# Second Order Exponential Smoothing in R

## Intro

Second Order Exponential Smoothing extends Simple Exponential Smoothing by adding a Trend Smoother. If SES doesn’t work well, we can see if there is a trend and add another component to our model to account for that. In this article, we will learn how to conduct Second Order Exponential Smoothing in R.

## Data

Let’s load a data set of monthly milk production. We will load it from the url below. The data consists of monthly intervals and kilograms of milk produced.

df <- read.csv('https://raw.githubusercontent.com/ourcodingclub/CC-time-series/master/monthly_milk.csv')
df$month = as.Date(df$month)
head(df)
##        month milk_prod_per_cow_kg
## 1 1962-01-01               265.05
## 2 1962-02-01               252.45
## 3 1962-03-01               288.00
## 4 1962-04-01               295.20
## 5 1962-05-01               327.15
## 6 1962-06-01               313.65

Now, we convert our data to a time series object using the R ts method.

df.ts = ts(df[, -1], frequency = 12, start=c(1962, 1, 1))
head(df.ts)
## [1] 265.05 252.45 288.00 295.20 327.15 313.65

## Second Order Exponential Smoothing in R"

Let’s start by plotting our time series.

plot(df.ts)

To create a second order exponential smoothing model, we can use the holt method from the fpp2 package. Here we can pass our time series, specify a beta value (our trend smoothing parameter), and specify a horizon h, how many months out (since our data is monthly).

library(fpp2) 
## Registered S3 method overwritten by 'quantmod':
##   method            from
##   as.zoo.data.frame zoo

## -- Attaching packages ---------------------------------------------- fpp2 2.4 --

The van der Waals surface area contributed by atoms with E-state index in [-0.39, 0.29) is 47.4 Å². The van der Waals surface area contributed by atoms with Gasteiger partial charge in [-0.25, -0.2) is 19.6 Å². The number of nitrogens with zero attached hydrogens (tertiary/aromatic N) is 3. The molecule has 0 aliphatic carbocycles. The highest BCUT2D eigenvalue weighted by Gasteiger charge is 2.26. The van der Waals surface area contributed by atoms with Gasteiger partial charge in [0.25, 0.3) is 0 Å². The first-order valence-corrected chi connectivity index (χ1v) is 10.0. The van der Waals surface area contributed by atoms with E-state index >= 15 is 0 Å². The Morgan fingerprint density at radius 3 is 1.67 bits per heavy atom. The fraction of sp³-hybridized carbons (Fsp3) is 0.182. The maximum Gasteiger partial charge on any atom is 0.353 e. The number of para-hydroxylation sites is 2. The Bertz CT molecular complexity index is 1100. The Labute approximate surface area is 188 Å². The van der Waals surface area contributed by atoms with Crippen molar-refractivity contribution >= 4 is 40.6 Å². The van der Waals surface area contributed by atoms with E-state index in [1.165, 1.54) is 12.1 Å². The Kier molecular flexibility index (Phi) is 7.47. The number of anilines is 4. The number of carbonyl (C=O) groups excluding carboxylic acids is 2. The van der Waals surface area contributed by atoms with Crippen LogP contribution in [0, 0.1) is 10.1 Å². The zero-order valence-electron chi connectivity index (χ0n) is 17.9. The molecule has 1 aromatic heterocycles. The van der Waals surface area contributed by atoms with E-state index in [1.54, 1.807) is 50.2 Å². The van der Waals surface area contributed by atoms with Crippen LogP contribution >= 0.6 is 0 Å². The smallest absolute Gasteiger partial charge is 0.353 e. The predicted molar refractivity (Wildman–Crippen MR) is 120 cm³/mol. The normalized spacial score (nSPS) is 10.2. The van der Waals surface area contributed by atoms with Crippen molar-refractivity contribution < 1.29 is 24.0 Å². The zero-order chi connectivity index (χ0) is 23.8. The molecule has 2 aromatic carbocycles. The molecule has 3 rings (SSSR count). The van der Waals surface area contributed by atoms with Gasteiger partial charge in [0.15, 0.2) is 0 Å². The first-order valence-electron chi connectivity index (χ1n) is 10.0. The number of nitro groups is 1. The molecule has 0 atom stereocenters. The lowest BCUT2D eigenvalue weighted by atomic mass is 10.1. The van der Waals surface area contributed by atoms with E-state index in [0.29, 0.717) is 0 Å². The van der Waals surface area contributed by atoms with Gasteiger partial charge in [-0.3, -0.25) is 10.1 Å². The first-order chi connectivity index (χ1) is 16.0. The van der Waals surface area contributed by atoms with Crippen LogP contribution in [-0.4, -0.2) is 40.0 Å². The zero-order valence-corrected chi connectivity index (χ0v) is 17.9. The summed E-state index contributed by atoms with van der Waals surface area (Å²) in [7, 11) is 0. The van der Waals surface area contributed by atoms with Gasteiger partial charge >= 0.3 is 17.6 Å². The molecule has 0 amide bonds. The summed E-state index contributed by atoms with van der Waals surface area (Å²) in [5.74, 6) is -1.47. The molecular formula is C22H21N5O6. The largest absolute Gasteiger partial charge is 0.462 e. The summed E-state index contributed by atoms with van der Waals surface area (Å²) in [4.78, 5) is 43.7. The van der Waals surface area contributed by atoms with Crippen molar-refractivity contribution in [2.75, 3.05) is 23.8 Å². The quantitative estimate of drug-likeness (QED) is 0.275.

## v ggplot2   3.3.5     v fma       2.4
## v forecast  8.15      v expsmooth 2.3

## 
ses.ts <- holt(
df.ts,
beta = .4,
h = 100
)
autoplot(ses.ts)

## Second Order Exponential Smothing By Hand

Second order exponential smoothing builds on SES by adding a trend component. If you worked through the ses example, you will be able to solve second order with a sligh modificiation.

The equation for SES is the following: Fi + 1 = α**yi + (1 − α)(Fi − Tt − 1)

Where T_t is the trend smothing component defined as follows:

Tt + 1 = β(Ft − Ft − 1) + (1 − β)Tt − 1

Then, we get the predicted value by:

t + 1 = Ft + Tt

Whe initialize the algorithm as follows

$\hat{y}_{1} = y_1 \\ \hat{y}_{2} = \hat{y}_1 + T_1$

To initialize the first trend, we have multiple options. Here are two common ways:

$T_t = y_2 - y_1 \\ T_t = (y_n - y_1)/(n-1) \\$

Now, we move to an example. Let’s say we have the following data.

t y
1 3
2 5
3 9
4 20

We can apply our model as follows. We will use an alpha of .4 and beta of .3.

For t = 1.

$F_{1} = y_1 = 3 \\ T_1 = y_2 - y_1 = 5 - 3 = 2 \\ \\hat{y}_1 = y_1 = 3$

Now for t = 2.

$F_{2} = \alpha y_1 + (1- \alpha)(F_1 + T_1) \\ = .4 *3 + (1 - .4) * (3 + 2) \\ = 4.2$
$T_2 = \beta(F_2 - F_1) + (1 - \beta)T_1 \\ = .3 (4.2 - 3) + (1 - .3) * 2 \\ = 1.76$

2 = F2 + T2 = 4.2 + 1.76 = 5.96

For t = 3

$F_{3} = \alpha y_2 + (1- \alpha)(F_2 + T_2) \\ = .4 * 5 + (1 - .4) * (4.2 + 1.76) \\ = 5.576$
$T_3 = \beta(F_3 - F_2) + (1 - \beta)T_2 \\ = .3 (5.576 - 4.2) + (1 - .3) * 1.76 \\ = 1.6448$

2 = F2 + T2 = 5.576 + 1.6448 = 7.2208

For t = 4

$F_4 = \alpha y_3 + (1- \alpha)(F_3 + T_3) \\ = .4 * 9 + (1 - .4) * (5.576 + 1.6448) \\ = 7.93248$
$T_4 = \beta(F_4 - F_3) + (1 - \beta)T_3 \\ = .3 (7.93248 - 5.576) + (1 - .3) * 1.6448 \\ = 1.858304$

2 = F2 + T2 = 7.93248 + 1.858304 = 9.790784 Let’s finish by writing some simple code to replicate this.

y = c(3, 5, 9, 20)

forcast = c(y[1])
alpha = .4
beta = .3

# Initialize
F = y[1]
trend = y[2] - y[1]

for (i in 2:length(y)) {
prev_F = F
F = alpha * y[i - 1] + (1 - alpha) * (F + trend)
trend = beta * (F - prev_F) + (1 - beta) * trend
forcast = append(forcast, F + trend)
}

forcast
## [1] 3.000000 5.960000 7.220800 9.790784